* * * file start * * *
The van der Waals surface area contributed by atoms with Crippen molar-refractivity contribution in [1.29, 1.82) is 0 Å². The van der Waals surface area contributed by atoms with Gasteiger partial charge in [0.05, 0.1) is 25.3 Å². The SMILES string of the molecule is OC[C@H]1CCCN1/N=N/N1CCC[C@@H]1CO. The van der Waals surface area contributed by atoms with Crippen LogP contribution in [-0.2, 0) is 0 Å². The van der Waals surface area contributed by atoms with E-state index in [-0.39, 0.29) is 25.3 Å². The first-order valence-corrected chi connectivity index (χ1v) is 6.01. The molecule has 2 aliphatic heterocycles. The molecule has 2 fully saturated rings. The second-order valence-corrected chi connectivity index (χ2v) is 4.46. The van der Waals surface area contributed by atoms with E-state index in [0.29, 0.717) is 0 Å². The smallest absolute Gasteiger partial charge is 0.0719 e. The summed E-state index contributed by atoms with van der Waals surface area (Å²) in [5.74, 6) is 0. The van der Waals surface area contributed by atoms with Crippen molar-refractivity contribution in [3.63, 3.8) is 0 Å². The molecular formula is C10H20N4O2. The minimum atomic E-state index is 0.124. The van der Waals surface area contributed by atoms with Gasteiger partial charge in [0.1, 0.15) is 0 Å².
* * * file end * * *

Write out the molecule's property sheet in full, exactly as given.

The van der Waals surface area contributed by atoms with Crippen molar-refractivity contribution in [1.29, 1.82) is 0 Å². The van der Waals surface area contributed by atoms with Gasteiger partial charge in [0.05, 0.1) is 25.3 Å². The SMILES string of the molecule is OC[C@H]1CCCN1/N=N/N1CCC[C@@H]1CO. The van der Waals surface area contributed by atoms with Crippen LogP contribution in [-0.2, 0) is 0 Å². The van der Waals surface area contributed by atoms with E-state index in [-0.39, 0.29) is 25.3 Å². The first-order valence-corrected chi connectivity index (χ1v) is 6.01. The molecule has 2 aliphatic heterocycles. The molecule has 2 fully saturated rings. The second-order valence-corrected chi connectivity index (χ2v) is 4.46. The van der Waals surface area contributed by atoms with E-state index in [0.29, 0.717) is 0 Å². The smallest absolute Gasteiger partial charge is 0.0719 e. The summed E-state index contributed by atoms with van der Waals surface area (Å²) in [5.74, 6) is 0. The van der Waals surface area contributed by atoms with Crippen molar-refractivity contribution in [3.63, 3.8) is 0 Å². The molecular formula is C10H20N4O2. The minimum atomic E-state index is 0.124. The van der Waals surface area contributed by atoms with Gasteiger partial charge in [0.1, 0.15) is 0 Å².